Apache Arrow 0.8.0 Release ∞
18 Dec 2017
By Wes McKinney ()
The Apache Arrow team is pleased to announce the 0.8.0 release. It is the product of 10 weeks of development and includes 286 resolved JIRAs with many new features and bug fixes to the various language implementations. This is the largest release since 0.3.0 earlier this year.
As part of work towards a stabilizing the Arrow format and making a 1.0.0 release sometime in 2018, we made a series of backwards-incompatible changes to the serialized Arrow metadata that requires Arrow readers and writers (0.7.1 and earlier) to upgrade in order to be compatible with 0.8.0 and higher. We expect future backwards-incompatible changes to be rare going forward.
We discuss some highlights from the release and other project news in this post.
Projects “Powered By” Apache Arrow
A growing ecosystem of projects are using Arrow to solve in-memory analytics and data interchange problems. We have added a new Powered By page to the Arrow website where we can acknowledge open source projects and companies which are using Arrow. If you would like to add your project to the list as an Arrow user, please let us know.
New Arrow committers
Since the last release, we have added 5 new Apache committers:
- Phillip Cloud, who has mainly contributed to C++ and Python
- Bryan Cutler, who has mainly contributed to Java and Spark integration
- Li Jin, who has mainly contributed to Java and Spark integration
- Siddharth Teotia, who has mainly contributed to Java
Welcome to the Arrow team, and thank you for your contributions!
Improved Java vector API, performance improvements
Siddharth Teotia led efforts to revamp the Java vector API to make things simpler and faster. As part of this, we removed the dichotomy between nullable and non-nullable vectors.
See Sidd’s blog post for more about these changes.
Decimal support in C++, Python, consistency with Java
Phillip Cloud led efforts this release to harden details about exact decimal values in the Arrow specification and ensure a consistent implementation across Java, C++, and Python.
Arrow now supports decimals represented internally as a 128-bit little-endian integer, with a set precision and scale (as defined in many SQL-based systems). As part of this work, we needed to change Java’s internal representation from big- to little-endian.
We are now integration testing decimals between Java, C++, and Python, which will facilitate Arrow adoption in Apache Spark and other systems that use both Java and Python.
Decimal data can now be read and written by the Apache Parquet C++ library, including via pyarrow.
In the future, we may implement support for smaller-precision decimals represented by 32- or 64-bit integers.
C++ improvements: expanded kernels library and more
In C++, we have continued developing the new
consisting of native computation fuctions for Arrow data. New contributor
Licht Takeuchi helped expand the supported types for type casting in
compute::Cast. We have also implemented new kernels
DictionaryEncode for computing the distinct elements of an array and
dictionary encoding (conversion to categorical), respectively.
We expect the C++ computation “kernel” library to be a major expansion area for the project over the next year and beyond. Here, we can also implement SIMD- and GPU-accelerated versions of basic in-memory analytics functionality.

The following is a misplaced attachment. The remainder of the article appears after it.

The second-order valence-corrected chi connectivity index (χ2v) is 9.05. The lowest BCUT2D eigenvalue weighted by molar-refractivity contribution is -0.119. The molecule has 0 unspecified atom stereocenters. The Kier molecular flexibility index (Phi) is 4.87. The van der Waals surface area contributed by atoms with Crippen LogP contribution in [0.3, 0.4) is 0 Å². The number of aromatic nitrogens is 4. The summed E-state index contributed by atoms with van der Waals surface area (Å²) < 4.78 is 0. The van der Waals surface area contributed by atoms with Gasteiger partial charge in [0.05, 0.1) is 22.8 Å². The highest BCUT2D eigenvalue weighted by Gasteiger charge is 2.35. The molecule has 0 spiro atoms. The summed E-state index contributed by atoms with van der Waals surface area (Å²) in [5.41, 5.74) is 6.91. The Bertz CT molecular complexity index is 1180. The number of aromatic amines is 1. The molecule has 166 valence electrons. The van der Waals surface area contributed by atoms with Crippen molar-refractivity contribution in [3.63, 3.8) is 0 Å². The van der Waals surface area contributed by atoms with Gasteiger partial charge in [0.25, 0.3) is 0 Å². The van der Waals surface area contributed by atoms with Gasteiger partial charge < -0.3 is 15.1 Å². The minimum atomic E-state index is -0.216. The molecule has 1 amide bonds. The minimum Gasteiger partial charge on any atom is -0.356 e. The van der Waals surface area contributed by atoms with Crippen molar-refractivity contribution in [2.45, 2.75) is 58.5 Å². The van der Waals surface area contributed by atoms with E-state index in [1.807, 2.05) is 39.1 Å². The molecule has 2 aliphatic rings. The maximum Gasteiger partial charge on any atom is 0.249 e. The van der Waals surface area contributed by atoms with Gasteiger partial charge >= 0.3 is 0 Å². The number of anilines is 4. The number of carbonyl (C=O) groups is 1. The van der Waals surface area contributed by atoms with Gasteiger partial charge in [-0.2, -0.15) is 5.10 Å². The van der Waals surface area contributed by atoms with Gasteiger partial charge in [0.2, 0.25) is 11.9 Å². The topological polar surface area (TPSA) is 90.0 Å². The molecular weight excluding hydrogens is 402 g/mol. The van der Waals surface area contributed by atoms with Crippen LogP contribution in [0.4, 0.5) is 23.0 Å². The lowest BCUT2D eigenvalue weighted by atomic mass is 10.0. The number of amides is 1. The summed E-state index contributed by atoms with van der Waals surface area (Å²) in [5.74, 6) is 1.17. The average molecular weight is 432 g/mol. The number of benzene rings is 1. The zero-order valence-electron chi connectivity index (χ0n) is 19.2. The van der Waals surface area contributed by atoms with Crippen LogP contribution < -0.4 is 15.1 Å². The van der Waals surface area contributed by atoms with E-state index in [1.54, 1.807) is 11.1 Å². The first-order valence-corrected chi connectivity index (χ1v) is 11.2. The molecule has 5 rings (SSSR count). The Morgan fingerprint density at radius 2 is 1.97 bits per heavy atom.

As minor breaking API change in C++, we have made the
APIs “virtual” or abstract interfaces, to enable different implementations of a
record batch or table which conform to the standard interface. This will help
enable features like lazy IO or column loading.
There was significant work improving the C++ library generally and supporting work happening in Python and C. See the change log for full details.
GLib C improvements: Meson build, GPU support
Developing of the GLib-based C bindings has generally tracked work happening in the C++ library. These bindings are being used to develop data science tools for Ruby users and elsewhere.
The C bindings now support the Meson build system in addition to autotools, which enables them to be built on Windows.
The Arrow GPU extension library is now also supported in the C bindings.
In addition to some of the new features mentioned above, we have made a variety of usability and performance improvements for integrations with pandas, NumPy, Dask, and other Python projects which may make use of pyarrow, the Arrow Python library.
Some of these improvements include:
- Component-based serialization for more flexible and memory-efficient transport of large or complex Python objects
- Substantially improved serialization performance for pandas objects when
pyarrow.deserialize. This includes a special
pyarrow.pandas_serialization_contextwhich further accelerates certain internal details of pandas serialization * Support zero-copy reads for
pyarrow.deserializefor objects without Python objects
- Multithreaded conversions from
pyarrow.Table(we already supported multithreaded conversions from Arrow back to pandas)
- More efficient conversion from 1-dimensional NumPy arrays to Arrow format
- New generic buffer compression and decompression APIs
- Enhanced Parquet cross-compatibility with fastparquet and improved Dask support
- Python support for accessing Parquet row group column statistics
The 0.8.0 release includes some API and format changes, but upcoming releases will focus on ompleting and stabilizing critical functionality to move the project closer to a 1.0.0 release.
With the ecosystem of projects using Arrow expanding rapidly, we will be working to improve and expand the libraries in support of downstream use cases.